The lifelong condition - a form of developmental coordination disorder affecting coordination in children and adults - has been thrown into the spotlight after it was revealed one of the characters in the new series of Doctor Who, has dyspraxia.
The GMB has launched its Thinking Differently at Work campaign and guide to the condition to help employers create a positive environment for neurodivergent workers.
Mrs Lewell-Buck, herself a dyspraxic, said: “Dyspraxia affects me every single day, but I don’t feel it has stopped me from achieving my dreams. Now, as a MP, I know how lucky I am being in a role where I can openly talk about my condition and not have it impact on my job.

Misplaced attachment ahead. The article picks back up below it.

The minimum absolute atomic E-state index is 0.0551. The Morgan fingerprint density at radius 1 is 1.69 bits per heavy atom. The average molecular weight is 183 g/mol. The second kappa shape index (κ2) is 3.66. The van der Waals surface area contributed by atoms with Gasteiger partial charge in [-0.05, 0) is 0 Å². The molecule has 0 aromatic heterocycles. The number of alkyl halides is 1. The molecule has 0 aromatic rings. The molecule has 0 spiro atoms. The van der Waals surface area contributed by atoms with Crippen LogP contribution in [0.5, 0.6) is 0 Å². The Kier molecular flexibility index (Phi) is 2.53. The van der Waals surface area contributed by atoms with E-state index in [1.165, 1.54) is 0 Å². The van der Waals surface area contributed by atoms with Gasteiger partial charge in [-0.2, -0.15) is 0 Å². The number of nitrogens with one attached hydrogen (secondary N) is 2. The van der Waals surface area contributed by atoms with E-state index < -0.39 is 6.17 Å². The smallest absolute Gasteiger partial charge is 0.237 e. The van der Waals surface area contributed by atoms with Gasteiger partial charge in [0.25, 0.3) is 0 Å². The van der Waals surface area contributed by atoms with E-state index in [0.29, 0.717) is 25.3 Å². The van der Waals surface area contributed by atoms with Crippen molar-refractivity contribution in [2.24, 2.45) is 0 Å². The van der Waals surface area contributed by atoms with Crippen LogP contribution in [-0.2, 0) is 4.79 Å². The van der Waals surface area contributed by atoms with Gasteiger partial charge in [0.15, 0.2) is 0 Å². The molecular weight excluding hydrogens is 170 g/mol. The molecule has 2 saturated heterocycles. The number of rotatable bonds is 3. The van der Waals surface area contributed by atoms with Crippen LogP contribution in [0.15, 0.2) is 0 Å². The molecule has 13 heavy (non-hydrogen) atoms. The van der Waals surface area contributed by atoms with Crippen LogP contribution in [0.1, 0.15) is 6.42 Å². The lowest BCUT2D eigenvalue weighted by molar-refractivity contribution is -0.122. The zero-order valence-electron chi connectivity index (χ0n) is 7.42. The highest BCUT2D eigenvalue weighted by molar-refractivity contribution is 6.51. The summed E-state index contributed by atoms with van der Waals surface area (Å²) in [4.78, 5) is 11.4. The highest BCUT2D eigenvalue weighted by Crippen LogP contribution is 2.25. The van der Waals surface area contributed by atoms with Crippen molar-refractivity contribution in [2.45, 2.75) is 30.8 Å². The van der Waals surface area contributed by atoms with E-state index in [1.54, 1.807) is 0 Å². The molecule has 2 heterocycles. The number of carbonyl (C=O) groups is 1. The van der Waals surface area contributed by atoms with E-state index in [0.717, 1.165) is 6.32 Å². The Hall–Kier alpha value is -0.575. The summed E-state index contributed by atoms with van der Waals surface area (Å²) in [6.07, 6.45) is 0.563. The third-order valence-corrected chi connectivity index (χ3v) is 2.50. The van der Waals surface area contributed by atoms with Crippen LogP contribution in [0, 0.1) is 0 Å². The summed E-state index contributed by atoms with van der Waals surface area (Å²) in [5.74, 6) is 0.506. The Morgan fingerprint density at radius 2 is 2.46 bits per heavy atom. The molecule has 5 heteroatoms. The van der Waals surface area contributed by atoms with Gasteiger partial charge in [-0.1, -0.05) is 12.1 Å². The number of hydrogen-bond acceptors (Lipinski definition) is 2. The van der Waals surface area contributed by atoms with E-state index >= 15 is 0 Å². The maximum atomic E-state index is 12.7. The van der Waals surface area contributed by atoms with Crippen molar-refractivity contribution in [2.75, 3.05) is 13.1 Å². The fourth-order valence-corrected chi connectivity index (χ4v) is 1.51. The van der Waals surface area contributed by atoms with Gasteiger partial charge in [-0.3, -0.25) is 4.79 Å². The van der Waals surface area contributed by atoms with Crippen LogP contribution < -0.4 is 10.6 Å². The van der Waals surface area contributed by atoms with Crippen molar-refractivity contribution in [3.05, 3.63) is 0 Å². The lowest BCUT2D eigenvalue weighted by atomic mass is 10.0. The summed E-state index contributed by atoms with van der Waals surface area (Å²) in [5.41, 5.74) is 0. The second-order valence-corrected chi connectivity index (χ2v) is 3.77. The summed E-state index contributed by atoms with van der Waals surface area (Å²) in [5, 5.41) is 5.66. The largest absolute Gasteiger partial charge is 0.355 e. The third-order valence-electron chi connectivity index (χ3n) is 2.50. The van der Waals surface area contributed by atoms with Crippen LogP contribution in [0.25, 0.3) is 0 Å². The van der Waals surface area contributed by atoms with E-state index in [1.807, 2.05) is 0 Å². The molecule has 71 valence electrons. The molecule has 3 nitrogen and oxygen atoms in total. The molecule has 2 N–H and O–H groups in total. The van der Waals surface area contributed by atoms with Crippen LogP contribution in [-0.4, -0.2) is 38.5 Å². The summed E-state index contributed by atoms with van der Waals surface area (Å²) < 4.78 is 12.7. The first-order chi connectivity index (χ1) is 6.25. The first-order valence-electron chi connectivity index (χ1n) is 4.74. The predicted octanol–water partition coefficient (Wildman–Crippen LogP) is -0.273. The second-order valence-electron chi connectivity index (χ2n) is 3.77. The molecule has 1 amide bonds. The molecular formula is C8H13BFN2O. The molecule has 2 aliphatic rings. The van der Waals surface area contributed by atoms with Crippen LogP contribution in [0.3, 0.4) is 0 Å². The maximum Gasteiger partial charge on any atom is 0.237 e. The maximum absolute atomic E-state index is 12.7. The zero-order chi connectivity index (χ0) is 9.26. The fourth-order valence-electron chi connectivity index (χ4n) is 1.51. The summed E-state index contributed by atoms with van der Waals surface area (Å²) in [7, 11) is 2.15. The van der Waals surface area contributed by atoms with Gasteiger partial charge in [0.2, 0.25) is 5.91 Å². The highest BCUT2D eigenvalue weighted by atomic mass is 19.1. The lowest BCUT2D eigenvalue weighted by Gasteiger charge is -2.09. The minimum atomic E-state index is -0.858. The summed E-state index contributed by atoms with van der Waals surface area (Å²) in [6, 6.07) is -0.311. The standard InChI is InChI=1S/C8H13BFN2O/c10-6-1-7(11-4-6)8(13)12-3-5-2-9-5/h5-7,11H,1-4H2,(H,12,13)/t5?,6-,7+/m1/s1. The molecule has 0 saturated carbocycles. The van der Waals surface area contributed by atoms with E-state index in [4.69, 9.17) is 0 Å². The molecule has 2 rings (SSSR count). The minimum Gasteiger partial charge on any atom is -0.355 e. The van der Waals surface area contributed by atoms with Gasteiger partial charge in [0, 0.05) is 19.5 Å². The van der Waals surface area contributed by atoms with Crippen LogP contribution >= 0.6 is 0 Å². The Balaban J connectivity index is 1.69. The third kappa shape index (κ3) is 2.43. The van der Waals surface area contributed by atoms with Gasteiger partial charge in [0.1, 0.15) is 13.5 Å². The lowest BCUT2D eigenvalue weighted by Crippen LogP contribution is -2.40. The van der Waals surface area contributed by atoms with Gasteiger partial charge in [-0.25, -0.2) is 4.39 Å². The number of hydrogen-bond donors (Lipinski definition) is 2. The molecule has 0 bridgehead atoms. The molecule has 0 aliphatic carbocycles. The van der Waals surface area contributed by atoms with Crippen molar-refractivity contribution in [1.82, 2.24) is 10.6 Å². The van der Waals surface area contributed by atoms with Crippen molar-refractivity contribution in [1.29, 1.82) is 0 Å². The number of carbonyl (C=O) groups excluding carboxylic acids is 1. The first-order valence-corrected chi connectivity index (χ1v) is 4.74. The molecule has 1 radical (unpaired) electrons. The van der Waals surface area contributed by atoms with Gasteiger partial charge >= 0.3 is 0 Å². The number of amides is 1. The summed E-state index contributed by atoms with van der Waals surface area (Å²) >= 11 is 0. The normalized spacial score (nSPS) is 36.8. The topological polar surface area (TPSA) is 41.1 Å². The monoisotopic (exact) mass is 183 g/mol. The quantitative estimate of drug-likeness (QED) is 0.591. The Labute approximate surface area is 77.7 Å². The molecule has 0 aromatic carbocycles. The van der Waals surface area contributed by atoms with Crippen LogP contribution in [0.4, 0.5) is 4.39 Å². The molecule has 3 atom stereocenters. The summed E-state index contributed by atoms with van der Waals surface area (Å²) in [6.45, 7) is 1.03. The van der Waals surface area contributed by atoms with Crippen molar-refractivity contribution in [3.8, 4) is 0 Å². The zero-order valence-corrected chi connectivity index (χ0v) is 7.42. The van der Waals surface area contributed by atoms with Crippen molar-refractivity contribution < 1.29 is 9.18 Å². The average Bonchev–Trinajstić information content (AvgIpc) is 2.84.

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“That’s why I try to use my position to speak up for those who feel they can’t be open about their dyspraxia.
“Because many people worry about being held back by their employer, or not being able to find work at all because of their dyspraxia.”
She added: “This is why raising awareness of dyspraxia is so important, and why I am so proud of the GMB for being the first to produce such a guide.”
Nell Andrew, GMB National Equality and Inclusion Officer, said: “Dyspraxia is a serious workplace issue, with an estimated 1.6 million workers believed to be dyspraxic.
“This guide aims to break down barriers to getting support and empower dyspraxia workers and reps to secure the reasonable adjustments needed to thrive in the workplace.”